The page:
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'No Doctoring' of the pitch at the Oval

oitoitoi

State Vice-Captain
I take it there is no further news from the Oval curator on the type of pitch being developed then? A high scoring game would indeed be a real damp squib, especially if the Aussies win the toss. They could get 600 or so and then its bye bye ashes. If the England captain can ask for a type of pitch then he should certainly do so but knowing Strauss (who I really don't rate as a captain) then he won't.
Indeed, can't see Strauss asking for a type of pitch, and anyway who's ever heard of a batsman asking for a greentop?
 

Debris

International 12th Man
A groundsman should always be aiming to prepare a pitch which gives a result, ideally around tea-time on day 5. This is, of course, a lot harder to do than it sounds.
 

Richard

Cricket Web Staff Member
Did anyone else hear Alec Stewart on the radio the other day? He said he'd only ever once asked for a particular pitch in his tennancy as captain and England lost by over an innings to Sri Lanka with Murali taking 14 wickets. If he asked for a dry turner against a team with Murali in it then that's just idiotic and he deserved what he got!
That pitch wasn't a dry turner at all - it was as flat as any wicket you could wish to see, and not surprisingly it reduced every bowler other than Murali to rubble. Murali has an ability to succeed on just about anything, and that game was the ultimate demonstration of said fact.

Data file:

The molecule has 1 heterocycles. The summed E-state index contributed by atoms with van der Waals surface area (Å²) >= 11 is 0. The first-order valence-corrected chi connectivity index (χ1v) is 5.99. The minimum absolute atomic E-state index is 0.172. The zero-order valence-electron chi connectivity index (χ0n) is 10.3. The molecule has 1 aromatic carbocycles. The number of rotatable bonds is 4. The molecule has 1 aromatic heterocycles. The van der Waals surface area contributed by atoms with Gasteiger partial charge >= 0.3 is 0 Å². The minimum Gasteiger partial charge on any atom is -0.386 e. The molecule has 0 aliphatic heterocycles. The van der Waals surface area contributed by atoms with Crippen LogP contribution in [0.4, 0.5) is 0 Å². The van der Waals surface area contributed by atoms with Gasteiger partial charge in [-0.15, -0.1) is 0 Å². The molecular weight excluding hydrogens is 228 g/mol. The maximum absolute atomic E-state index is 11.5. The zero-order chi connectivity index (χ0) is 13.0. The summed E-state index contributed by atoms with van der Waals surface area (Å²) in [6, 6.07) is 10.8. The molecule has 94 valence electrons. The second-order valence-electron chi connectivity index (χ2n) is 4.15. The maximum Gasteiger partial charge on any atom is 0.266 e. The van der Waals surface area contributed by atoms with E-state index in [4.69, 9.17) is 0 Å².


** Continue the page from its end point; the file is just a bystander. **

He took 16 wickets, not 14, BTW.
 

Richard

Cricket Web Staff Member
England don't want a green seamer. Siddle and Johnson are much more effective off the pitch than Jimmy and Onions. I'd make a pitch fast enough to ensure that every edge carries then hopefully get the ball to swing one way or another (if it doesn't go orthodox it'll probably reverse).
Yeah, that's the thing. It's far from easy to prepare a guaranteed-result deck without said deck favouring the Australians. England's best chance is swing, and that depends completely on the ball, not the pitch.
 

Richard

Cricket Web Staff Member
Quality swing bowlers will swing a good-quality ball in the right condition regardless of atmospheric conditions, but yes, nice overcast skies are helpful.
 

oitoitoi

State Vice-Captain
no timeless tests were universally regarded as awful, the teams batted incredibly defensively and it was awful viewing
 

Richard

Cricket Web Staff Member
no timeless tests were universally regarded as awful, the teams batted incredibly defensively and it was awful viewing
When the game was the last of a series with said series still at stake (which was UIMM the only occasions they were ever used in England), IMO they very much had their merits. Nonetheless, clearly they're untenable in the current climate, and in any case it's arguable that it's a little unfair to the leading side to take the draw out of the equation in the final match having not done so previously. When the series is level, however, there's a considerable case indeed for it.

BTW I haven't checked but I'm guessing the last timeless Test at The Oval was 1938?
 

fredfertang

Cricket Web: All-Time Legend
Yes - there was a proposal in the 60's to bring in a rule that the last Test of a series should be six days if the series were level going in to it, but it never happened
 

GIMH

Norwood's on Fire
I wouldn't have been in favour of that rule four years ago, though mind you, in the end 3-1 would have looked much nicer